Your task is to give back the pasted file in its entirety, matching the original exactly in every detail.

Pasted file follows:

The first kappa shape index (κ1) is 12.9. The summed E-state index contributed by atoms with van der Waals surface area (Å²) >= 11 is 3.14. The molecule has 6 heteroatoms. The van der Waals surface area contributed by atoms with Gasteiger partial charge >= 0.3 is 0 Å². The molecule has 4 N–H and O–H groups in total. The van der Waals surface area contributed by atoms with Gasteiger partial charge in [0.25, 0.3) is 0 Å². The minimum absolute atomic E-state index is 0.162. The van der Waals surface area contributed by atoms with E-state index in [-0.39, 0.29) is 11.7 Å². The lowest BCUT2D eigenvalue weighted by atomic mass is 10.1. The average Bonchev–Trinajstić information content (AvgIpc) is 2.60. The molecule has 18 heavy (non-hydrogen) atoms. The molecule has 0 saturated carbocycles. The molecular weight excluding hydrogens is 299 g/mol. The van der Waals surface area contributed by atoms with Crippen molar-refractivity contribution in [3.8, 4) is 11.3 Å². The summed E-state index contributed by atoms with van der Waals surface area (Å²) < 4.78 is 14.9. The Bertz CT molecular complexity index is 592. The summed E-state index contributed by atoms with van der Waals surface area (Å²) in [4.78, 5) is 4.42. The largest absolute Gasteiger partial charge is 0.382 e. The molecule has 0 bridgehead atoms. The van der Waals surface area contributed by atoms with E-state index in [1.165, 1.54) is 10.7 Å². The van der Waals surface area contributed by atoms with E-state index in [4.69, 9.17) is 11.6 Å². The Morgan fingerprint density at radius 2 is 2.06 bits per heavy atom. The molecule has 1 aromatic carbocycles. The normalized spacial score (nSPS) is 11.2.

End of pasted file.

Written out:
The first kappa shape index (κ1) is 12.9. The summed E-state index contributed by atoms with van der Waals surface area (Å²) >= 11 is 3.14. The molecule has 6 heteroatoms. The van der Waals surface area contributed by atoms with Gasteiger partial charge >= 0.3 is 0 Å². The molecule has 4 N–H and O–H groups in total. The van der Waals surface area contributed by atoms with Gasteiger partial charge in [0.25, 0.3) is 0 Å². The minimum absolute atomic E-state index is 0.162. The van der Waals surface area contributed by atoms with E-state index in [-0.39, 0.29) is 11.7 Å². The lowest BCUT2D eigenvalue weighted by atomic mass is 10.1. The average Bonchev–Trinajstić information content (AvgIpc) is 2.60. The molecule has 18 heavy (non-hydrogen) atoms. The molecule has 0 saturated carbocycles. The molecular weight excluding hydrogens is 299 g/mol. The van der Waals surface area contributed by atoms with Crippen molar-refractivity contribution in [3.8, 4) is 11.3 Å². The summed E-state index contributed by atoms with van der Waals surface area (Å²) < 4.78 is 14.9. The Bertz CT molecular complexity index is 592. The summed E-state index contributed by atoms with van der Waals surface area (Å²) in [4.78, 5) is 4.42. The largest absolute Gasteiger partial charge is 0.382 e. The molecule has 0 bridgehead atoms. The van der Waals surface area contributed by atoms with E-state index in [1.165, 1.54) is 10.7 Å². The van der Waals surface area contributed by atoms with E-state index in [4.69, 9.17) is 11.6 Å². The Morgan fingerprint density at radius 2 is 2.06 bits per heavy atom. The molecule has 1 aromatic carbocycles. The normalized spacial score (nSPS) is 11.2.